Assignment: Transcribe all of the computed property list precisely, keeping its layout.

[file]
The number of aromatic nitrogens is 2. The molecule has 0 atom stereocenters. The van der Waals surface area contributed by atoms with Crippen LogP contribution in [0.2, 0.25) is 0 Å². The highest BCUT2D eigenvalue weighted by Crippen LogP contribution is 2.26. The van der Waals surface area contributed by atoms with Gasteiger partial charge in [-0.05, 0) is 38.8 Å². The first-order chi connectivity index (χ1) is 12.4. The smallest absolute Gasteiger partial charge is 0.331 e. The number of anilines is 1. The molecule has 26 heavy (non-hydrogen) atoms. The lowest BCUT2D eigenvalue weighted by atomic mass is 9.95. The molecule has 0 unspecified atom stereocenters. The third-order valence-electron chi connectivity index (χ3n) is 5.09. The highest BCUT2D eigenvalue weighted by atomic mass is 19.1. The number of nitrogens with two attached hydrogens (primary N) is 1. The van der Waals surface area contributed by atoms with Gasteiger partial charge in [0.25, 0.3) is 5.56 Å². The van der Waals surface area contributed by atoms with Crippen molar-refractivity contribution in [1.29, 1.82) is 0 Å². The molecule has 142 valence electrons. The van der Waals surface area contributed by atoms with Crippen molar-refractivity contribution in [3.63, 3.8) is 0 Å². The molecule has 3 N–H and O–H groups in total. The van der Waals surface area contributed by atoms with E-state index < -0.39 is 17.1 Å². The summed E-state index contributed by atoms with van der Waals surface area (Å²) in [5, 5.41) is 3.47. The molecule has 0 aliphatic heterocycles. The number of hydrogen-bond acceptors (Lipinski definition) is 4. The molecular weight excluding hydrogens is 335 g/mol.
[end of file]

The number of aromatic nitrogens is 2. The molecule has 0 atom stereocenters. The van der Waals surface area contributed by atoms with Crippen LogP contribution in [0.2, 0.25) is 0 Å². The highest BCUT2D eigenvalue weighted by Crippen LogP contribution is 2.26. The van der Waals surface area contributed by atoms with Gasteiger partial charge in [-0.05, 0) is 38.8 Å². The first-order chi connectivity index (χ1) is 12.4. The smallest absolute Gasteiger partial charge is 0.331 e. The number of anilines is 1. The molecule has 26 heavy (non-hydrogen) atoms. The lowest BCUT2D eigenvalue weighted by atomic mass is 9.95. The molecule has 0 unspecified atom stereocenters. The third-order valence-electron chi connectivity index (χ3n) is 5.09. The highest BCUT2D eigenvalue weighted by atomic mass is 19.1. The number of nitrogens with two attached hydrogens (primary N) is 1. The van der Waals surface area contributed by atoms with Gasteiger partial charge in [0.25, 0.3) is 5.56 Å². The van der Waals surface area contributed by atoms with Crippen molar-refractivity contribution in [1.29, 1.82) is 0 Å². The molecule has 142 valence electrons. The van der Waals surface area contributed by atoms with Crippen molar-refractivity contribution in [3.63, 3.8) is 0 Å². The molecule has 3 N–H and O–H groups in total. The van der Waals surface area contributed by atoms with E-state index < -0.39 is 17.1 Å². The summed E-state index contributed by atoms with van der Waals surface area (Å²) in [5, 5.41) is 3.47. The molecule has 0 aliphatic heterocycles. The number of hydrogen-bond acceptors (Lipinski definition) is 4. The molecular weight excluding hydrogens is 335 g/mol.